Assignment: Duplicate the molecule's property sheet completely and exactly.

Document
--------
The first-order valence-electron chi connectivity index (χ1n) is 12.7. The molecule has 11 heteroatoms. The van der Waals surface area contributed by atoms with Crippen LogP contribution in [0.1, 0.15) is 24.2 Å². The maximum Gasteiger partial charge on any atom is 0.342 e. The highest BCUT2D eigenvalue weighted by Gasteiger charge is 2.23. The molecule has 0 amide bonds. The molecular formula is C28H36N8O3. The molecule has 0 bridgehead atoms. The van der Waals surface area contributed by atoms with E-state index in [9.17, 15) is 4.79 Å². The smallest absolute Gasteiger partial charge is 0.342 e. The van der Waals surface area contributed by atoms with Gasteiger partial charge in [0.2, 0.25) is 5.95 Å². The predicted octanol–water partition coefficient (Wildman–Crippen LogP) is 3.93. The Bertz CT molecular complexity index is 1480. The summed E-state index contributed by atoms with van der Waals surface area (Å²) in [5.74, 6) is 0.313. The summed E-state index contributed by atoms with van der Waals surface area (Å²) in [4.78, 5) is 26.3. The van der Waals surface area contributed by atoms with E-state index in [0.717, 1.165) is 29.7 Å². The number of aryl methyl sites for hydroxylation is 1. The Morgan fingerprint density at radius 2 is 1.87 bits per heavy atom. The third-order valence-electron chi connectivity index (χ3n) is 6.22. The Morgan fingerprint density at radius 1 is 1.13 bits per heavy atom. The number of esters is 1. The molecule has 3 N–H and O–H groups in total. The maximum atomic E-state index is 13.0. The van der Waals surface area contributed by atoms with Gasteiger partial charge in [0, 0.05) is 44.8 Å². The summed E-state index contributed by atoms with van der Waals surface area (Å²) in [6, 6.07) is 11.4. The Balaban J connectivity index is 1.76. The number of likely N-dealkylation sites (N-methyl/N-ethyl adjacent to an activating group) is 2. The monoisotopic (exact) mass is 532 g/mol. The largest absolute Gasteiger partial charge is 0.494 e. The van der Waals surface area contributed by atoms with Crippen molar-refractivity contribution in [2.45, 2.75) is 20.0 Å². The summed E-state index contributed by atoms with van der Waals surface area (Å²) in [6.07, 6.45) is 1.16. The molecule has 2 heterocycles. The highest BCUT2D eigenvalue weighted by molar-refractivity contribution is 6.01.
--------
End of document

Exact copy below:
The first-order valence-electron chi connectivity index (χ1n) is 12.7. The molecule has 11 heteroatoms. The van der Waals surface area contributed by atoms with Crippen LogP contribution in [0.1, 0.15) is 24.2 Å². The maximum Gasteiger partial charge on any atom is 0.342 e. The highest BCUT2D eigenvalue weighted by Gasteiger charge is 2.23. The molecule has 0 amide bonds. The molecular formula is C28H36N8O3. The molecule has 0 bridgehead atoms. The van der Waals surface area contributed by atoms with E-state index in [9.17, 15) is 4.79 Å². The smallest absolute Gasteiger partial charge is 0.342 e. The van der Waals surface area contributed by atoms with Gasteiger partial charge in [0.2, 0.25) is 5.95 Å². The predicted octanol–water partition coefficient (Wildman–Crippen LogP) is 3.93. The Bertz CT molecular complexity index is 1480. The summed E-state index contributed by atoms with van der Waals surface area (Å²) in [5.74, 6) is 0.313. The summed E-state index contributed by atoms with van der Waals surface area (Å²) in [4.78, 5) is 26.3. The van der Waals surface area contributed by atoms with E-state index in [0.717, 1.165) is 29.7 Å². The number of aryl methyl sites for hydroxylation is 1. The Morgan fingerprint density at radius 2 is 1.87 bits per heavy atom. The third-order valence-electron chi connectivity index (χ3n) is 6.22. The Morgan fingerprint density at radius 1 is 1.13 bits per heavy atom. The number of esters is 1. The molecule has 3 N–H and O–H groups in total. The maximum atomic E-state index is 13.0. The van der Waals surface area contributed by atoms with Gasteiger partial charge in [0, 0.05) is 44.8 Å². The summed E-state index contributed by atoms with van der Waals surface area (Å²) in [6, 6.07) is 11.4. The Balaban J connectivity index is 1.76. The number of likely N-dealkylation sites (N-methyl/N-ethyl adjacent to an activating group) is 2. The monoisotopic (exact) mass is 532 g/mol. The largest absolute Gasteiger partial charge is 0.494 e. The van der Waals surface area contributed by atoms with Crippen molar-refractivity contribution in [2.45, 2.75) is 20.0 Å². The summed E-state index contributed by atoms with van der Waals surface area (Å²) in [6.07, 6.45) is 1.16. The molecule has 2 heterocycles. The highest BCUT2D eigenvalue weighted by molar-refractivity contribution is 6.01.